Carr, Morneau off to China next month to deepen commerce, but no free trade yet
The International Trade and Finance ministers will be in the Chinese capital for two days starting on Nov. 11 to advance Canada's trading interests. But the newly crafted USMCA presents a barrier to Canada-China trade talks
OTTAWA—Two senior Liberal cabinet ministers are off to Beijing next month to co-chair a high-level business conference and to push Canada’s trade interests with China.
International Trade Minister Jim Carr says he and Finance Minister Bill Morneau will be in the Chinese capital for two days starting on Nov. 11 to advance Canada’s trading interests.
Carr is also reiterating that nothing in the recently negotiated United States-Mexico-Canada Agreement prevents Canada from doing just that.
Carr was asked during testimony before the Senate trade committee about a controversial clause in the new USMCA.
It allows any of the countries to withdraw from the deal on six-months’ notice if one of the partners starts free trade negotiations with a non-market economy—widely assumed to be China—to which they object.
Carr says Canada and China aren’t embarking on formal free trade talks so, for now, it has nothing to tell its North American partners.
“We will look to deepening and broadening our trading relationships with China, sector by sector. If at some stage of the game we enter into a conversation about a full free trade agreement, we will inform our North American partners as we are obliged to do,” said Carr.
“But it does not constrain us in continuing to deepen our ties with China or any other nation in the world.”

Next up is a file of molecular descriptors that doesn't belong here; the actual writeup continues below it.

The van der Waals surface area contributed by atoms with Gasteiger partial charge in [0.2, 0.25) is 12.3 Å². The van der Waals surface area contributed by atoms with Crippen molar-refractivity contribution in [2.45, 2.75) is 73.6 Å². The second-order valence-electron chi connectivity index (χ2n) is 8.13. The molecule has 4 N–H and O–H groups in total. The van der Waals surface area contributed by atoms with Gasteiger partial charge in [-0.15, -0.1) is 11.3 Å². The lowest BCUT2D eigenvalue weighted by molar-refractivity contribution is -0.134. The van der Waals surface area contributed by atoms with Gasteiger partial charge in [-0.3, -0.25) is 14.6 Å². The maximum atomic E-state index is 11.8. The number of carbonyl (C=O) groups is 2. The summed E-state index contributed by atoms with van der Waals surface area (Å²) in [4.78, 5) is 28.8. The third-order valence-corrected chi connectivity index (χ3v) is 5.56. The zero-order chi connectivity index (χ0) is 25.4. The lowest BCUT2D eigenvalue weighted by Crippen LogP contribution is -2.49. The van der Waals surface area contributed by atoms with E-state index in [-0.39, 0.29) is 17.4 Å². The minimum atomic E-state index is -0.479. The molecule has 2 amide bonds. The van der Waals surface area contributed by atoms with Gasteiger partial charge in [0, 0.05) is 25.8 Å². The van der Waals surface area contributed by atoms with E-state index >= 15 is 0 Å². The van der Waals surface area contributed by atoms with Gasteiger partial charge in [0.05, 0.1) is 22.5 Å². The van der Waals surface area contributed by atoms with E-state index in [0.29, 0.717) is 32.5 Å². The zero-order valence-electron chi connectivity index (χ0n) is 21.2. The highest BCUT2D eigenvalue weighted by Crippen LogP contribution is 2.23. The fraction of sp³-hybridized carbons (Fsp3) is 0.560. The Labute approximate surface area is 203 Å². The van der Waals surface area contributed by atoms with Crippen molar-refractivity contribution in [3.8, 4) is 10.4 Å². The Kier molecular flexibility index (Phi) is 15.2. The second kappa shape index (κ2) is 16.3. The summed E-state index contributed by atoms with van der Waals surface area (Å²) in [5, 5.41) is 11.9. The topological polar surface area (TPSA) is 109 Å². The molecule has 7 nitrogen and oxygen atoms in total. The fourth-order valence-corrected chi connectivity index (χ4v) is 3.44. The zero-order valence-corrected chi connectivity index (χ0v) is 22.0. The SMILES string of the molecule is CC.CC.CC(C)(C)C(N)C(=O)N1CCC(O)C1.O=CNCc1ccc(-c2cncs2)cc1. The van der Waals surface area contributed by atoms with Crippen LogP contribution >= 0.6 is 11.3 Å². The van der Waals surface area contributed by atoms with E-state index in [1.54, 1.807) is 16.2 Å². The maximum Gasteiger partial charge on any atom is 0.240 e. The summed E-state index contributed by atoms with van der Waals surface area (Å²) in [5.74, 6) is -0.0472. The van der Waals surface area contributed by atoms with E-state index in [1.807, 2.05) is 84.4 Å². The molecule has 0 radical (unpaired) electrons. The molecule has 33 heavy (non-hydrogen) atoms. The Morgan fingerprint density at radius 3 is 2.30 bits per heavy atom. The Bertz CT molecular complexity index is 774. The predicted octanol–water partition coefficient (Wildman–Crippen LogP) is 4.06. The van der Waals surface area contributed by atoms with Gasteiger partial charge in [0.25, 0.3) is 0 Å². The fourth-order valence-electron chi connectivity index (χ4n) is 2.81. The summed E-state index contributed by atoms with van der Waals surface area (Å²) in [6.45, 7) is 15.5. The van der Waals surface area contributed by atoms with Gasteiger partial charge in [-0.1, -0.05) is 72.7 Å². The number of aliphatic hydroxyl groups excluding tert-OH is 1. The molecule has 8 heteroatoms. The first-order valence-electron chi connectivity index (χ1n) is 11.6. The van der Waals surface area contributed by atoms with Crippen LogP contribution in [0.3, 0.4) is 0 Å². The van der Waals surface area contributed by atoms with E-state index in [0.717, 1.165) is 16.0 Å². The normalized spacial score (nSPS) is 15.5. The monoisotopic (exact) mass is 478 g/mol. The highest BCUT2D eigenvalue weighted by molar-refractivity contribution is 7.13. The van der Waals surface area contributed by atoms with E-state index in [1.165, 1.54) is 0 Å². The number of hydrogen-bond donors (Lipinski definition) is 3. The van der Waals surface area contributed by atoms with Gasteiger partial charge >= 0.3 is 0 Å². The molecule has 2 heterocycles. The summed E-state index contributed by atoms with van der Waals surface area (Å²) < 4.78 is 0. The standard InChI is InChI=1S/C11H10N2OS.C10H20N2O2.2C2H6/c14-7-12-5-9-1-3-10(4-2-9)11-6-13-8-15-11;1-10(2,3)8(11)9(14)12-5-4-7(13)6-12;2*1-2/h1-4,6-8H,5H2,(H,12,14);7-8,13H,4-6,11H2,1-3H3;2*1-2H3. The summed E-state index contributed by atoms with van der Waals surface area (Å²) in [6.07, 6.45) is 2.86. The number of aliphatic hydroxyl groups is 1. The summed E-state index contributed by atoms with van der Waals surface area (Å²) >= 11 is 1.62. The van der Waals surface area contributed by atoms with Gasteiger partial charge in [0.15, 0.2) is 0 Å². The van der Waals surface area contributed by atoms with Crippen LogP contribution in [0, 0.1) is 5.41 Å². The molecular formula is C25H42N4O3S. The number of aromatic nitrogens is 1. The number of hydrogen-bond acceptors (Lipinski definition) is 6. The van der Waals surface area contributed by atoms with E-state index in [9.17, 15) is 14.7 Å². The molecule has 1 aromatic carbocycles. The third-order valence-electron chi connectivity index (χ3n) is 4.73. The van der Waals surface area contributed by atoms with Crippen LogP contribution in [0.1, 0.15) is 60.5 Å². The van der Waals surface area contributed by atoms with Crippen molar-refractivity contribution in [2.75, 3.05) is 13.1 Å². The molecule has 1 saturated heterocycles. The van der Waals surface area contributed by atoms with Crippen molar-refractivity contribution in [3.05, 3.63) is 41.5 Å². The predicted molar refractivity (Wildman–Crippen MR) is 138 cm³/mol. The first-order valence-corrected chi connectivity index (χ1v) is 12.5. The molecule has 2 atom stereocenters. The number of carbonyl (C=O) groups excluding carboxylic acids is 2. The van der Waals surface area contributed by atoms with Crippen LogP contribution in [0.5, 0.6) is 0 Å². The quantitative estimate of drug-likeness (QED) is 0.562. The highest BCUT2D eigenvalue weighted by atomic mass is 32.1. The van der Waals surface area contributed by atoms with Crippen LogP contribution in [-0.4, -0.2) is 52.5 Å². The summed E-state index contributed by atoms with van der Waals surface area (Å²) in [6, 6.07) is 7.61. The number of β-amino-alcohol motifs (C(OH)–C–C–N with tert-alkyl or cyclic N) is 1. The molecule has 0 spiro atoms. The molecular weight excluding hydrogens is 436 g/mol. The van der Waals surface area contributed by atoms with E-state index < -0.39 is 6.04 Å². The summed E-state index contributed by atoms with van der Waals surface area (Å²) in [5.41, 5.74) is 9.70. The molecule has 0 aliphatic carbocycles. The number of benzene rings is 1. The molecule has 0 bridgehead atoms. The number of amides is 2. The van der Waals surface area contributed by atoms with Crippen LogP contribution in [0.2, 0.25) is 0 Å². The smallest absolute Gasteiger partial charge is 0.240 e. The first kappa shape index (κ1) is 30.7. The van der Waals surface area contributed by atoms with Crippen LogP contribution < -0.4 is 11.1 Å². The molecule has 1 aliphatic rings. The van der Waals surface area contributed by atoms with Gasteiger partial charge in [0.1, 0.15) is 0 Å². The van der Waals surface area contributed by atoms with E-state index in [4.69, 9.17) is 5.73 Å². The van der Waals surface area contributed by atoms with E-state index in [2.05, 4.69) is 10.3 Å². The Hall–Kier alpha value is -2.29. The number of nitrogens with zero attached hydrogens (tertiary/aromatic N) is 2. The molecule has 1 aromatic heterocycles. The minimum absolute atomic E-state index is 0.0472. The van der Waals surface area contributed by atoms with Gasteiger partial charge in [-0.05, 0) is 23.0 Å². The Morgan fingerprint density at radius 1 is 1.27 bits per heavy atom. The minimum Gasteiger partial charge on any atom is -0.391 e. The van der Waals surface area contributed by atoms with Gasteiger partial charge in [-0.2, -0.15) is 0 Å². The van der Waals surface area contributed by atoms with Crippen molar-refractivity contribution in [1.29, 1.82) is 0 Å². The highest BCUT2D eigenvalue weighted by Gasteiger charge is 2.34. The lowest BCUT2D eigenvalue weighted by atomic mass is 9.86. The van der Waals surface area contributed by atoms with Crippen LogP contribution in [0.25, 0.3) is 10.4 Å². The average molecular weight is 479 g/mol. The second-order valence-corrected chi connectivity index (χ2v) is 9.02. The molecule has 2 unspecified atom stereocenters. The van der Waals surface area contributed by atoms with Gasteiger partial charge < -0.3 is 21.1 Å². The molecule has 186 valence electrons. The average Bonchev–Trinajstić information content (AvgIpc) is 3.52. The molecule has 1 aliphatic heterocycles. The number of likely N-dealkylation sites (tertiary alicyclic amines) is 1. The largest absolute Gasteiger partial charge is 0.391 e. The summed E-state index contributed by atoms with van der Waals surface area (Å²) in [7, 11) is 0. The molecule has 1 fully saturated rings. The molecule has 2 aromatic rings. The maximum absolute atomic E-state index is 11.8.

Carr says the clause is “reciprocal” and applies to the U.S. and Mexico as well. If Canada does enter into free trade talks with China, it will duly inform the North American partners, he added.
“And if our partners don’t like it, they have the capacity to bolt from the agreement, just as they do now.”
Carr noted the current North American Free Trade Agreement as well as the newly negotiated USMCA have a broad termination clause that allows any party to leave the agreement, for any reason, by giving six months’ notice.
The Chinese embassy in Ottawa has blasted inclusion of the new clause, saying it targets China’s potential trading partners and unfairly brands it as a non-market economy.
Trade experts and analysts support the careful approach Carr is advocating because it gives Canada room to talk to China, without overtly angering the U.S.
The U.S. is embroiled in a trade war with China that has seen the imposition of hundreds of billions dollars of tariffs by the Trump administration on Chinese goods and retaliation by Beijing.